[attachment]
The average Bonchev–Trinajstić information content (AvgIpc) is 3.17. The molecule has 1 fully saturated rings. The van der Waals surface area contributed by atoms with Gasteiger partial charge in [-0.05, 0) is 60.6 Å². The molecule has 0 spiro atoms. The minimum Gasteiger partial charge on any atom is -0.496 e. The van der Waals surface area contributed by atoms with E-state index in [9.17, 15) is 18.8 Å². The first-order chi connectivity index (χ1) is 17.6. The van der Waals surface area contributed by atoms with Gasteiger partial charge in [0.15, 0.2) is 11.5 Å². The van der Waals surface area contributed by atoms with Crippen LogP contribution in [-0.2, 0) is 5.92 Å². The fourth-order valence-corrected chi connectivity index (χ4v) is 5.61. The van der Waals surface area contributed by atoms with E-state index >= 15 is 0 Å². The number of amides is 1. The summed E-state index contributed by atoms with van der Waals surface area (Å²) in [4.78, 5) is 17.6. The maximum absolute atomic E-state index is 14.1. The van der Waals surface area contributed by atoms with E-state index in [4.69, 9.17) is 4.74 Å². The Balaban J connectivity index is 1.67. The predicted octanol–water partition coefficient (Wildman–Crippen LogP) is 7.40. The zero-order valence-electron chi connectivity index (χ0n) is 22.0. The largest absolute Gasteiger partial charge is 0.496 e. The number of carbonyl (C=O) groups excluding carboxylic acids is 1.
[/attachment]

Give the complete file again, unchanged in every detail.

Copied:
The average Bonchev–Trinajstić information content (AvgIpc) is 3.17. The molecule has 1 fully saturated rings. The van der Waals surface area contributed by atoms with Gasteiger partial charge in [-0.05, 0) is 60.6 Å². The molecule has 0 spiro atoms. The minimum Gasteiger partial charge on any atom is -0.496 e. The van der Waals surface area contributed by atoms with E-state index in [9.17, 15) is 18.8 Å². The first-order chi connectivity index (χ1) is 17.6. The van der Waals surface area contributed by atoms with Gasteiger partial charge in [0.15, 0.2) is 11.5 Å². The van der Waals surface area contributed by atoms with Crippen LogP contribution in [-0.2, 0) is 5.92 Å². The fourth-order valence-corrected chi connectivity index (χ4v) is 5.61. The van der Waals surface area contributed by atoms with E-state index >= 15 is 0 Å². The number of amides is 1. The summed E-state index contributed by atoms with van der Waals surface area (Å²) in [4.78, 5) is 17.6. The maximum absolute atomic E-state index is 14.1. The van der Waals surface area contributed by atoms with E-state index in [4.69, 9.17) is 4.74 Å². The Balaban J connectivity index is 1.67. The predicted octanol–water partition coefficient (Wildman–Crippen LogP) is 7.40. The zero-order valence-electron chi connectivity index (χ0n) is 22.0. The largest absolute Gasteiger partial charge is 0.496 e. The number of carbonyl (C=O) groups excluding carboxylic acids is 1.